(50) Earth Science

Metamorphic Rocks Video

Metamorphic Rocks


Chemical Changes

Characteristics that cause chemical changes in rocks also add to the formation of metamorphic rocks. Very hot liquids and gases can, under extreme pressures, fill the pores of existing rocks. These liquids and gases cause chemical reactions to occur, and over time, change the chemical composition of the existing rock. Metamorphism can take place instantly as in rock shearing at plate boundaries or can take millions of years as in the slow cooling of deeply buried magma.

It is important to remember that the changes that go on in metamorphism are mostly in rock texture. The chemical composition of metamorphic rock is altered very little. The basic changes that do occur include the addition or loss of water and carbon dioxide. The biggest changes of metamorphic transformation, then, have to do with the way minerals are rearranged.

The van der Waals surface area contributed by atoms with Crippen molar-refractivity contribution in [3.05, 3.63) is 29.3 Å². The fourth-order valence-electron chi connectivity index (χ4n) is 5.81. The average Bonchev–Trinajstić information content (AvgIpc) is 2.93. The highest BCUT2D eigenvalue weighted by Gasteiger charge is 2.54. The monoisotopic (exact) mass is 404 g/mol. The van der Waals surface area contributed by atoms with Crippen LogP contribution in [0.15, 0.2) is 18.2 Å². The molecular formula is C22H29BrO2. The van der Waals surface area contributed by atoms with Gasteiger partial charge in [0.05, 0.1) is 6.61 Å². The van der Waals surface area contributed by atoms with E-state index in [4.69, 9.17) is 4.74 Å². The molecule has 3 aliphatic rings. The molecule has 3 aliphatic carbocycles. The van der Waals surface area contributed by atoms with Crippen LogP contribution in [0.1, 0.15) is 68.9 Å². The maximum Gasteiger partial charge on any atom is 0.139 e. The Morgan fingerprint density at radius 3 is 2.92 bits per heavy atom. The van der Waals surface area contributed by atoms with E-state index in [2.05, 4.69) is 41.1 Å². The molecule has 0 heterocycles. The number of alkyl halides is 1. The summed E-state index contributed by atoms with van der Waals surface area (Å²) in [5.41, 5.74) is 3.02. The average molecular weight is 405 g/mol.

A chemical shift in the composition of metamorphic rock can also be changed by the addition or removal of different elements. This can happen as a result of the intrusion of magma bringing new minerals into contact with existing rock. Sometimes this can be seen through color changes in minerals of the same basic chemical composition.

When hot, mineral-rich waters rise through magma, they carry a variety of elements. Some of these elements include sulfur, copper, sodium, potassium, silica, and zinc ions to name a few. These minerals come from magma and intruded rock, during the time that water is filtering upward through the crust. On this journey, they interact with other minerals and chemicals replacing some of their own minerals with others. This type of chemical interaction and substitution is called metasomatism. Metal deposits like copper and lead are formed in this way.

Index Minerals